Change of Plans

We set aside the weekend, giving ourselves time to get a proper amount of sleep, be outside where we find the space to recharge, turn off our email notifications, truly resting. In the throes of both the chaos of our schedules and the grieving of the change to come, the loss of what we thought our lives would look like, our exhaustion had come to battle blows, and as a last ditch effort, we planned a Northern Michigan two night camping excursion to see peak colors and the dunes on the lakeside at the same time to fight back the burnout. So, when Wednesday had hit and the weather was not changing from twenty-seven degrees, raining, and hailing, we took another deep breath and shifted our plans.

Camping turned into glamping, Northern Michigan to Southern, and we were still thrilled to be leaving for just a while to savor and soak in the moments of peace together even if it meant we had to re-orient. We turned on some Lionel Richie, made a quick pit-stop for some snacks, gushing about our time to come when once more, change of plans, we got into a car accident only thirty minutes from where our haven beckoned, to then sit for two hours on the side of the road until we could get all squared away.

I had just been writing up emails the day before to some of the women I serve to let them know of my own change of plans, making sure the wording was just right, leaving only room for more intercession, more hope. There is not much more to say than what has already been said: “Hope deferred makes the heart sick. (Proverbs 13:12)”

I’m not one that I would label as, “change averse,” and yet, my attitude has something to show otherwise. There is certainly space and time necessary for fist shaking, and yet, I can now see how I have played a part in not allowing His peace, His plan to be my guide as I have lingered in my doubts and demands. I have so wanted what I thought was good and right that I had convinced myself that it was God’s will too.

I have been so obsessed with asking God why, begging Him to show me what is next, what He’s doing, hearing messages even said back to me that what comes after this will be so much better; and I am at the very least certain that we are so uncomfortable with the unknown. There is so much to hold on to that is known, but we still lay false sentiments over what we cannot see so that maybe, we can temper that ache in our heart with empty trust.

Sharifa Stevens posted just a few days ago the question, “Do you ever get the sense that people are misidentifying privilege as blessing?”

With conviction, yes, absolutely. I have and do just about every day assume this unconsciously, and I miss the blessing right in front of me when I do. His presence, His own self, is the blessing, but yet, preaching to myself that I have that blessing when I don’t feel it or see it in the way that I want to is where the sandpaper meets my splinter-worthy self. I want His blessing in my way.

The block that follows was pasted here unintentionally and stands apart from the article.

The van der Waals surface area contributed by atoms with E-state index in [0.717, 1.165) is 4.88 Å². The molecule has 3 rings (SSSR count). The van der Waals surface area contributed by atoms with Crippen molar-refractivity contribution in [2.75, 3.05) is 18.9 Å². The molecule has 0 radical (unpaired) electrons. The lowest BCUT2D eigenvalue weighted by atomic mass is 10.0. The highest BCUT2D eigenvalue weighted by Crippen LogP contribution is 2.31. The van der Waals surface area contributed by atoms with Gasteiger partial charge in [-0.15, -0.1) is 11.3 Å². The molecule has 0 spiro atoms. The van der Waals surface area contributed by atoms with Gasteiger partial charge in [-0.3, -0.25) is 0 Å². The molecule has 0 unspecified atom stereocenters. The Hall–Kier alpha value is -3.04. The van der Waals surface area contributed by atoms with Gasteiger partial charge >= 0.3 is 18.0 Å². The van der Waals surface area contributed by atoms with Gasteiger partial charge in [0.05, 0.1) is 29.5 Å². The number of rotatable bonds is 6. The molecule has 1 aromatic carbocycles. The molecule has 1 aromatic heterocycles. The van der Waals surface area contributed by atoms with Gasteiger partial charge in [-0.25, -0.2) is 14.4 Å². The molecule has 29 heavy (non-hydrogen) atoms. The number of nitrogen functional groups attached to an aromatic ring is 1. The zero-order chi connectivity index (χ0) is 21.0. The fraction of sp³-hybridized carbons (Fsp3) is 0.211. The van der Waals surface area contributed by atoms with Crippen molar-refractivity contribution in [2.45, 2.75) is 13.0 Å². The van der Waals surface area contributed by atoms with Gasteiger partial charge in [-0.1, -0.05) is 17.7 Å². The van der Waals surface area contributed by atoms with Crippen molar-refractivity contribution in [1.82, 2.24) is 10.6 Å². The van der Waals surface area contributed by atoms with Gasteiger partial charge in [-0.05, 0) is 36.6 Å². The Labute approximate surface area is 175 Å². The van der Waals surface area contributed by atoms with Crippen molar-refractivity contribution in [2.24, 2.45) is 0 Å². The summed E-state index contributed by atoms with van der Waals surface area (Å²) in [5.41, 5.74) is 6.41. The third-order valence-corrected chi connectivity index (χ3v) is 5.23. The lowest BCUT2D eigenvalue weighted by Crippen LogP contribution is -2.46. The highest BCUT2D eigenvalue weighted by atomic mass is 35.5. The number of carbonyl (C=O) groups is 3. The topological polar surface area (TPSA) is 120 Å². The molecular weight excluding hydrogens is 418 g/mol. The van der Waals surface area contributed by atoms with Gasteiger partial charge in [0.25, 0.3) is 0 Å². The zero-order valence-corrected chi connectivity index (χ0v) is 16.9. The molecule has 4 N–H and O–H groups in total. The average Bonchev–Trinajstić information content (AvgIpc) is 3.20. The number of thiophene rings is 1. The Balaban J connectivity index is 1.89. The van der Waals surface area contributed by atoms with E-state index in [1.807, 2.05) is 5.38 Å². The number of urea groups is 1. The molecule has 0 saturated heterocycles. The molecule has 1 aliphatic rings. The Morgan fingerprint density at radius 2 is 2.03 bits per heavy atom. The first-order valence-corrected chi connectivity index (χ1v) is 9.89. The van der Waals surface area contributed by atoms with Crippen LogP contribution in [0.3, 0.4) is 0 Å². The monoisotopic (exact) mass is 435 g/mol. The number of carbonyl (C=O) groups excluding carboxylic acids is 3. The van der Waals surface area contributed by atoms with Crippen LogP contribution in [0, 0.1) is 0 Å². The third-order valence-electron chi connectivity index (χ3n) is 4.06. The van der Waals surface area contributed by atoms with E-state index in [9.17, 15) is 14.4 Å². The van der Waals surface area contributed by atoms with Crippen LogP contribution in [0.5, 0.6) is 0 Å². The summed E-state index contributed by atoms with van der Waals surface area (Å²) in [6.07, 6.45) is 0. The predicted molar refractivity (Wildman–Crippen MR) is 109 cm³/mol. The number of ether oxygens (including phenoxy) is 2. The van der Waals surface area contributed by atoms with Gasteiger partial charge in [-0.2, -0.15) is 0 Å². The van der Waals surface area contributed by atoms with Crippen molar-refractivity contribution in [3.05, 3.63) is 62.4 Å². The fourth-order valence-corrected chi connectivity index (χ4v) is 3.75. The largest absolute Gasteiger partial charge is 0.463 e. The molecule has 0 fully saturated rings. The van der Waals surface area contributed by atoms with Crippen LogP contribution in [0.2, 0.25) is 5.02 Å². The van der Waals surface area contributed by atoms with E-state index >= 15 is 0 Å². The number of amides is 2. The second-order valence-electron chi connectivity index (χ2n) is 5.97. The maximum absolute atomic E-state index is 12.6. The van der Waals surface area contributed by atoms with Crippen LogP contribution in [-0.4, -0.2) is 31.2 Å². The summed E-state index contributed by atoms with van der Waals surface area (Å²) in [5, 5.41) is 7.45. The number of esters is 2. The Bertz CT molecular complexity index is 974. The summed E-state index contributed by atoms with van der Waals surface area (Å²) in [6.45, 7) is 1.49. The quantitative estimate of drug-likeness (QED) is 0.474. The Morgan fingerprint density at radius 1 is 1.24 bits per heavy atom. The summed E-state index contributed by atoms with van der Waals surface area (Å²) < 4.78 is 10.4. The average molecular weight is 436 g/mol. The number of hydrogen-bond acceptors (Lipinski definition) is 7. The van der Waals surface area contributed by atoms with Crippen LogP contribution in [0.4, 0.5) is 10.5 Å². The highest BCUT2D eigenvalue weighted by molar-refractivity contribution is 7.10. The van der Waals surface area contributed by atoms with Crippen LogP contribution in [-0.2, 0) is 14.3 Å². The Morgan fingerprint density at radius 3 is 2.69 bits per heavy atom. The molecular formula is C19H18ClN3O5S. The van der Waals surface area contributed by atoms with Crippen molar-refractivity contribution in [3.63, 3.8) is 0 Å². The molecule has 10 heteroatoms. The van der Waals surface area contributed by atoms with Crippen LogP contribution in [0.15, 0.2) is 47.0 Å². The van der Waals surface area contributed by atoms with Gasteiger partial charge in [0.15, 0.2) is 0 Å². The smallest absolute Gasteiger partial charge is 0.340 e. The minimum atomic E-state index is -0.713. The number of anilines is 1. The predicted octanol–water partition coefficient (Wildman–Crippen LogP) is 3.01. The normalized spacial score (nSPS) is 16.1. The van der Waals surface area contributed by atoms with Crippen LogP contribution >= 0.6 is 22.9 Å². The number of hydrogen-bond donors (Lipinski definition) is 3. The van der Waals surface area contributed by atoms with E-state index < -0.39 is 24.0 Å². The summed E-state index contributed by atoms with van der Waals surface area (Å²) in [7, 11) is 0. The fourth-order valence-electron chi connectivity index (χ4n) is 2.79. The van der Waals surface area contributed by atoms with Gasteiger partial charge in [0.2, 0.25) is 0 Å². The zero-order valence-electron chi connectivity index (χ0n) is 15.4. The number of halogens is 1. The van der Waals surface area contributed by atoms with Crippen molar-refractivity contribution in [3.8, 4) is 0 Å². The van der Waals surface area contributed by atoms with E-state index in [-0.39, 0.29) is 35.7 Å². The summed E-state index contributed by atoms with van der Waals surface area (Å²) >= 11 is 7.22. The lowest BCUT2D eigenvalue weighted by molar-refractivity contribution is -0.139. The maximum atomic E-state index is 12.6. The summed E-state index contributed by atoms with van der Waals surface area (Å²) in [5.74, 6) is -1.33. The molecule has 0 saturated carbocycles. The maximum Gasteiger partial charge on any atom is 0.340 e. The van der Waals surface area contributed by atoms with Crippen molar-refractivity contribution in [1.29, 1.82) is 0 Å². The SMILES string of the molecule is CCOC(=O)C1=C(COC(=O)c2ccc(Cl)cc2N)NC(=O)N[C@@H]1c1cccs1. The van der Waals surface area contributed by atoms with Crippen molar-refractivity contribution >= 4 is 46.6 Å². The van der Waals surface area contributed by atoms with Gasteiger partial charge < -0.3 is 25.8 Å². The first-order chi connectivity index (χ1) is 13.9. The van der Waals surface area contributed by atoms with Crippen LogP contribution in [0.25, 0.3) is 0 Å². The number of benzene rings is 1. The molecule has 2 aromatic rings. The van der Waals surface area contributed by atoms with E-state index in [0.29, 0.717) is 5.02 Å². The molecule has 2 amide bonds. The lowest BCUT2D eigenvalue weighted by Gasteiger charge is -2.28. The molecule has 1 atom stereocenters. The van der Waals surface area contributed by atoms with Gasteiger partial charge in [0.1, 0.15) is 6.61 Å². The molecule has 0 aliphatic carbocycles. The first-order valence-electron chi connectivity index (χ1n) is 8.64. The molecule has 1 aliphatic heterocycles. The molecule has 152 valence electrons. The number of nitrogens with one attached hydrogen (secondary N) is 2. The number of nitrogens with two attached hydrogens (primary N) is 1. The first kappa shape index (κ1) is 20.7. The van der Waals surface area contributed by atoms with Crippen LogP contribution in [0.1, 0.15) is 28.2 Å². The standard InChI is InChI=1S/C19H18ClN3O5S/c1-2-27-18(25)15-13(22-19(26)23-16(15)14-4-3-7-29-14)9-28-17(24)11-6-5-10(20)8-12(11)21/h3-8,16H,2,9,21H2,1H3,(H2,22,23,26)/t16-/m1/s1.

Esther has been a giant book of a change of plans, exile itself never being what Israel had expected or hoped, and then Haman feels the need to carry out a devious plan from deep within his Agagite bones to carry out mass genocide of the Jewish peoples. This book also has no mention of God, the author going out of their way to ensure that His name is not mentioned, even when it seems pretty clear that Yahweh is at work and present. As we read the text, we see it so very clearly while the characters seemingly don’t, giving us this double message that hindsight is also 20/20.

Yet, it’s part of the point of the book, the author’s intention that God isn’t mentioned, this message that tells us that despite what we feel or see, God will come through on his promises.

And yet, this, the book of Esther tells us, is how God sometimes shows up. In the silence. In absence. In the darkness of doubt, humiliation, and loss. In the most unlikely ways possible, the miracle of grace manifests. It is precisely in God’s hiddenness that makes this story so hopeful. Whatever dark place you are in today, whether by hapless circumstance or by your own actions, God hasn’t forgotten you. Esther’s story invites us to cling to hope, however small, and to confidence that whatever evil might currently reign, the story of God isn’t finished.
— Mike Cosper, Faith Among the Faithless

I would prefer victory right here, right now, unfortunately if I’m being honest, also cloaked and shrouded by the protection of the American Dream. I don’t want any more of my plans to change, no hiccups, and with that, I hedge myself away from the peace that God’s presence provides in the in-between. He hasn’t promised me my dream job, or a life without car accidents, or a life without change, but He has promised Himself.

I forget that He comes both victorious and bearing visible scars, and as I ask if He cares that I am suffering, I know His gentle, wounded hands are reaching out for mine.

We must remember, the blessing is that He is with us. Thank God for His changing of my many plans.